If you ever happen to be in Sydney on a reasonably nice day and find yourself near any one of the plethora of famous landmarks around the city, take a look around. Chances are you’ll see more than a reasonable number of selfie sticks in the hands of tourists and sightseers, all looking to capture as many shots of themselves standing in front of things as their devices will hold.
It turns out many of us like to see ourselves doing things, even if that means doing them with a camera phone pointed at our wide-opened gobs. There is something about a new perspective that is enamouring. That’s a minor problem I have with selfie culture, at least in that instance: it removes us from the moment we are in, instead focusing on capturing it.
I have the same problem with photo modes in video games. Not the selfie modes that you find in open-world games, like Watch Dogs 2 or Dead Rising 4. I think they're super-creative ways for people to fool around in and explore those worlds, much like people with selfie sticks do today. I’m talking the more traditional photo modes, the ones with twenty different sliders that you can’t quite tell what they all do.
Don’t get me wrong; I think ‘in theory’ they could be something really excellent. I love how they give you a chance to look at a game’s finer visual details, often boasting how detailed and full some game worlds are. The problem is that they’re often quite unwieldy for someone like me, who doesn’t have an ounce of photographic talent in his body. They also tend to remove you from the gameplay, which sucks any of the immersive quality of what you’re doing from the air like a hole in the hull of a space station, vacuuming out the atmosphere.
The developers at Square have come up with their own, rather clever adaptation of the photo mode which gets around this very problem. Despite personally falling off of Final Fantasy XV only a few chapters in, I’ve found myself unable to escape thinking about how bloody cool their idea of a photo mode actually is.
Enter Prompto. He’s one of the ‘boy band’ from the game’s main cast. It doesn’t matter if you don’t know who he is or if you haven’t played the game, all you need to know is that his special skill is photography. At the end of each day, when you take the team somewhere to rest for the night, Prompto will show you through the ten or so pictures he’s taken of you and the rest of the group, as well as some other things that you all experienced during their day.
It doesn’t matter if you don’t know who he is or if you haven’t played the game, all you need to know is that his special skill is photography.
He displays a remarkable eye for a good picture at times, occasionally taking some shots that are truly breathtaking by picking interesting angles and filters, and even playing with lighting in interesting ways. It doesn’t always come out perfect, but those images are better than anything I could do with a photo mode. Besides, it’s too funny to see Gladio’s head clipping through the arse-end of a monster during a very serious battle. Flicking through what feels like a hand-picked set of moments from our day not only serves to bring the player closer to the four main characters, but they become special moments for the player as well. The whole concept plays to our vanity in the same way that selfie sticks and selfie culture have demonstrated so thoroughly in recent years.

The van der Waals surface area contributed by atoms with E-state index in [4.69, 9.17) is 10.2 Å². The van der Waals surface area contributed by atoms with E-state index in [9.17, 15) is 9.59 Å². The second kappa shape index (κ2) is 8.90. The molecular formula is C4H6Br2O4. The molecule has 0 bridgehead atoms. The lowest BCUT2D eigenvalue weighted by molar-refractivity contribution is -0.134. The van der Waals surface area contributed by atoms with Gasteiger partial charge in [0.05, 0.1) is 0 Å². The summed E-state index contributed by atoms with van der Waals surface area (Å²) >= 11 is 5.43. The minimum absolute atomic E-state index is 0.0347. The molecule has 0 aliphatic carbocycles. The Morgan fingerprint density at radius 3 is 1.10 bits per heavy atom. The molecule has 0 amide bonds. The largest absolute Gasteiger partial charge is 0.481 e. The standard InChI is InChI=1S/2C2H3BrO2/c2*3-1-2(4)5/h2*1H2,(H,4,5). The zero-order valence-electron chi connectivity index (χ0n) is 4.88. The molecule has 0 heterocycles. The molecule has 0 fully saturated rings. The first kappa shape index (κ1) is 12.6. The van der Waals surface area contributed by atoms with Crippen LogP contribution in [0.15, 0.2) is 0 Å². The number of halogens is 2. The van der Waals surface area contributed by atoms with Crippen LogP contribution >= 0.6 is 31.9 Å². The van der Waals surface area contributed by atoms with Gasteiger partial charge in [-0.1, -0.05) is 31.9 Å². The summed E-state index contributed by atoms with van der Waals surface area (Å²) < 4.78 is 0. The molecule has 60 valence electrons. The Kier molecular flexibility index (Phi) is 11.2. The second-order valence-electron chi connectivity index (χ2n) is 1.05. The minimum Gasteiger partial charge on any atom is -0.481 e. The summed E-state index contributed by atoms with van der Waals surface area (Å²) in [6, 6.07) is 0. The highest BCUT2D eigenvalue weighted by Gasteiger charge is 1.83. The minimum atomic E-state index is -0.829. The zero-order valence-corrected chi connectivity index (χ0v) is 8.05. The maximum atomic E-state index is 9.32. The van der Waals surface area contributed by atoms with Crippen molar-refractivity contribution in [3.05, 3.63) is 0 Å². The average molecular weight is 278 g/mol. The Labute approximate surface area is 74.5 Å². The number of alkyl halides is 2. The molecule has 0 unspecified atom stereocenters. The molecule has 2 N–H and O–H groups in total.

Now just imagine if this feature were in other games? Imagine seeing images of you as Agent 47, sneaking up on a target before ruthlessly taking them down. Imagine a camera that recognised when you were standing over a mark, Silverballer in hand, aimed squarely at their head, then knew to take a stylised shot from any number of incredible angles for you to look over later if you wished? I’m getting chills down my spine just thinking about it.
Replay modes in sports and racing games already give us a taste of this, providing instant video flashbacks of the lush overhead goal we just scored, or the huge, four car pile-up on the track that just happened ahead. But video replays tends to provide a different sort of emotional attachment to them. There is less mystery to a video when compared to an image, which only captures a fleeting point of time where it’s up to the viewer to fashion in their minds what may have come before or after it was taken.
That doesn’t mean replays don’t play on our vain nature in the same way as images, though. For years I've loved watching old replays of races I have raced in, or goals I have scored in various versions of Pro Evolution Soccer. It’s fascinating to me to watch my in-game feats back from every conceivable angle, but it’s so much better when I can just sit back and watch it, rather than have to place the camera, set the zoom and faff about with all that stuff myself. Many of the best sports games offer comprehensive highlights packages that play back post-match, allowing you us to re-live our glory in all its egocentric wonder.
I suppose in Hitman’s case it could be argued that Agent 47 is a man who works in the cover of silence, out of sight, and the very idea of some image of him standing over a target existing somewhere, even in an arbitrary photo mode of some kind, directly works against the premise of the character. But despite this, given the cinematic nature of modern video games, it makes sense to me to play on that aspect as much as possible.
Don’t just give us the chance to create our own ‘bullshots’. Take the shots for us while we play, while we’re doing the awesome things we can do in your game, then spring them on us later. If there is anything I want to see more of in 2017, it’s more developers embracing the idea of making their players feel awesome while playing their game. I reckon a revamped photo mode could be just the trick.
What do you think of photo modes in games? Do you use and enjoy them? Which games would you most like to see a FFXV-style photo mode in? Sound off in the comments below.